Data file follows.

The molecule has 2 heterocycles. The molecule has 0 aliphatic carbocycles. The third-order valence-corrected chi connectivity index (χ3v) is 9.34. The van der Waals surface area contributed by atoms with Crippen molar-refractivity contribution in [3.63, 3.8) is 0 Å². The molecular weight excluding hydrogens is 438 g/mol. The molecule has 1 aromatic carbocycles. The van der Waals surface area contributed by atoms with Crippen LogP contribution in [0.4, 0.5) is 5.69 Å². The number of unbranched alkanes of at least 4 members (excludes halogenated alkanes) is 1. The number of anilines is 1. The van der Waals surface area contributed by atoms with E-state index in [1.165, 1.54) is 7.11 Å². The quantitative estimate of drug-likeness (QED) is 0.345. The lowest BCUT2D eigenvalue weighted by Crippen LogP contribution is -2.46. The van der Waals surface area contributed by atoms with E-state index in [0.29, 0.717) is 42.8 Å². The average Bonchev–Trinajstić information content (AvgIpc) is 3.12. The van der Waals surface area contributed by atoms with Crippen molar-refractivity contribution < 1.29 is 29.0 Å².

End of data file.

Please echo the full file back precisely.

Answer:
The molecule has 2 heterocycles. The molecule has 0 aliphatic carbocycles. The third-order valence-corrected chi connectivity index (χ3v) is 9.34. The van der Waals surface area contributed by atoms with Crippen molar-refractivity contribution in [3.63, 3.8) is 0 Å². The molecular weight excluding hydrogens is 438 g/mol. The molecule has 1 aromatic carbocycles. The van der Waals surface area contributed by atoms with Crippen LogP contribution in [0.4, 0.5) is 5.69 Å². The number of unbranched alkanes of at least 4 members (excludes halogenated alkanes) is 1. The number of anilines is 1. The van der Waals surface area contributed by atoms with E-state index in [1.165, 1.54) is 7.11 Å². The quantitative estimate of drug-likeness (QED) is 0.345. The lowest BCUT2D eigenvalue weighted by Crippen LogP contribution is -2.46. The van der Waals surface area contributed by atoms with E-state index in [0.29, 0.717) is 42.8 Å². The average Bonchev–Trinajstić information content (AvgIpc) is 3.12. The van der Waals surface area contributed by atoms with Crippen molar-refractivity contribution < 1.29 is 29.0 Å².